Boudin noir is one such meat, similar to British black pudding or blood pudding — essentially sausages made from pig fat. Before you turn up your nose, understand this richly flavored delicacy is a favorite in many different French regions. What makes the boudin noir in the Limousin so intriguing is the inclusion of local chestnuts, which add a nutty sweetness to the already richly flavored sausage.

Boudin noir is traditionally served with deux pommes — two apples, a play on the similarity between the word for apple, pomme, and potato, pomme de terre or, literally, apple of the earth. The apples are sautéed in butter alongside the sausages, while the potatoes are generally whipped up into a purée. They make the perfect pair for the nutty boudin.

4. Farmstyle Goat Cheese

gour noir goat cheese

Goat cheese image via Shutterstock

Considering Limoges’ rich butchery tradition and all the meat products on offer, one would assume that dairy would be fairly widespread as well. After all, where there are cows, there’s milk, right?

Not exactly. The Limousin is actually one of the only regions in France that does not boast an AOC cheese, as most of the cattle in the region are devoted exclusively to beef. That being said, it does have a few local farm cheeses, most of which are goat’s cheeses, like bi-caillou, briquette de Ventadour, feuille du Limousin and gour noir.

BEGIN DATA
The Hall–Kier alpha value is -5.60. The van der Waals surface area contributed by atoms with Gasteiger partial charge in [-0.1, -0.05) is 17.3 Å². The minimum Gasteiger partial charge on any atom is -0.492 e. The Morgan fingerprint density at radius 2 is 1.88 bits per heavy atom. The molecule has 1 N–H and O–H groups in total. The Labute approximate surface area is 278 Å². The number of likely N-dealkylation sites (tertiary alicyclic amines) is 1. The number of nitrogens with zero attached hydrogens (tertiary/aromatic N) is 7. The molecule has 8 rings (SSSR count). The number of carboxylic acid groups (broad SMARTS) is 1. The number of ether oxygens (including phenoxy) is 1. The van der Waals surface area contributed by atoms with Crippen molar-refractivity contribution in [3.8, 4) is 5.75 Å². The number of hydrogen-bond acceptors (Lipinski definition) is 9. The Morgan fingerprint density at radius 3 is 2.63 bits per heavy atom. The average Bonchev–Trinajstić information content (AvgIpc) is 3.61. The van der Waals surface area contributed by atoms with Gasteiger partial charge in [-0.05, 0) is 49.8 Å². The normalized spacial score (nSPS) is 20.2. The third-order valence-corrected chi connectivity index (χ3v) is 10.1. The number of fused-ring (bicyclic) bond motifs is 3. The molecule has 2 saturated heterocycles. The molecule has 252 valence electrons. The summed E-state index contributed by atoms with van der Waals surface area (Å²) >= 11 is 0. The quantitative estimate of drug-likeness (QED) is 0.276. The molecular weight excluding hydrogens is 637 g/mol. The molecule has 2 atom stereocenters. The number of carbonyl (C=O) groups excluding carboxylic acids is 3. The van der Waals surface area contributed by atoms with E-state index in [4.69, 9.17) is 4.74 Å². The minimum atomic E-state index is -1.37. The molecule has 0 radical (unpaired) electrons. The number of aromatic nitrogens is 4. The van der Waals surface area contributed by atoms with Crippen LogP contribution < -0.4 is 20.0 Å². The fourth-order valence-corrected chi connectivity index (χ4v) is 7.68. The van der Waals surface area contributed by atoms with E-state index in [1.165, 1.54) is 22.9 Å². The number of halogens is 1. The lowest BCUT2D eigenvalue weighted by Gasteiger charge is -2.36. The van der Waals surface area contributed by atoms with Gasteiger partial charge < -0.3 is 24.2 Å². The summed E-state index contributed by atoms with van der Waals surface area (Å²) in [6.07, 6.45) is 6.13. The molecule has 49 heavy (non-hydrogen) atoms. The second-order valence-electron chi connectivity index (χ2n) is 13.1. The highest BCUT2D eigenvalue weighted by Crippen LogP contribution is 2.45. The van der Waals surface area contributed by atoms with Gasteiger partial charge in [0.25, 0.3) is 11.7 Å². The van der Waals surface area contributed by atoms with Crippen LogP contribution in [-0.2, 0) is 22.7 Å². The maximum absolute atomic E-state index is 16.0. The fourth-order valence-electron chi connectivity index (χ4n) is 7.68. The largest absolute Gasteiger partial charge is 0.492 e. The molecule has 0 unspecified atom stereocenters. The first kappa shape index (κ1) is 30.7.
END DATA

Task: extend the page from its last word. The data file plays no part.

Gour noir is a flavorful cheese produced in the Corrèze department, named for the black rock or gour noir mountains in the region. Gour noir is coated in black ash, mimicking the color of the rock, and is matured for up to 6 weeks, which gives it a light yet flavorful aroma of local grass.

5. Mini Madeleines

limoges

Madeleine bébé Image by Emily Monaco

After all that savory, you may have your eye on something sweet. Not to worry: Limoges has its very own pastry tradition with the madeleine bébé or baby madeleine. These diminutive cakes in the Proustian tradition are made just outside Limoges (Rue des Lauriers, 87800 Saint Maurice Les Brousses) and have the added benefit of being dipped in one of a variety of chocolates: dark, milk, white or orange. I was lucky enough to sample them at the L Salon de Thé in Limoges (9, rue Cruche d’or), where they are the perfect accompaniment to a cup of artisanal tea.

By Emily Monaco

 

Jessica Festa
Jessica Festa is the editor of the travel sites Jessie on a Journey (http://jessieonajourney.com) and Epicure & Culture (http://epicureandculture.com). Along with blogging at We Blog The World, her byline has appeared in publications like Huffington Post, Gadling, Fodor's, Travel + Escape, Matador, Viator, The Culture-Ist and many others. After getting her BA/MA in Communication from the State University of New York at Albany, she realized she wasn't really to stop backpacking and made travel her full time job. Some of her most memorable experiences include studying abroad in Sydney, teaching English in Thailand, doing orphanage work in Ghana, hiking her way through South America and traveling solo through Europe. She has a passion for backpacking, adventure, hiking, wine and getting off the beaten path.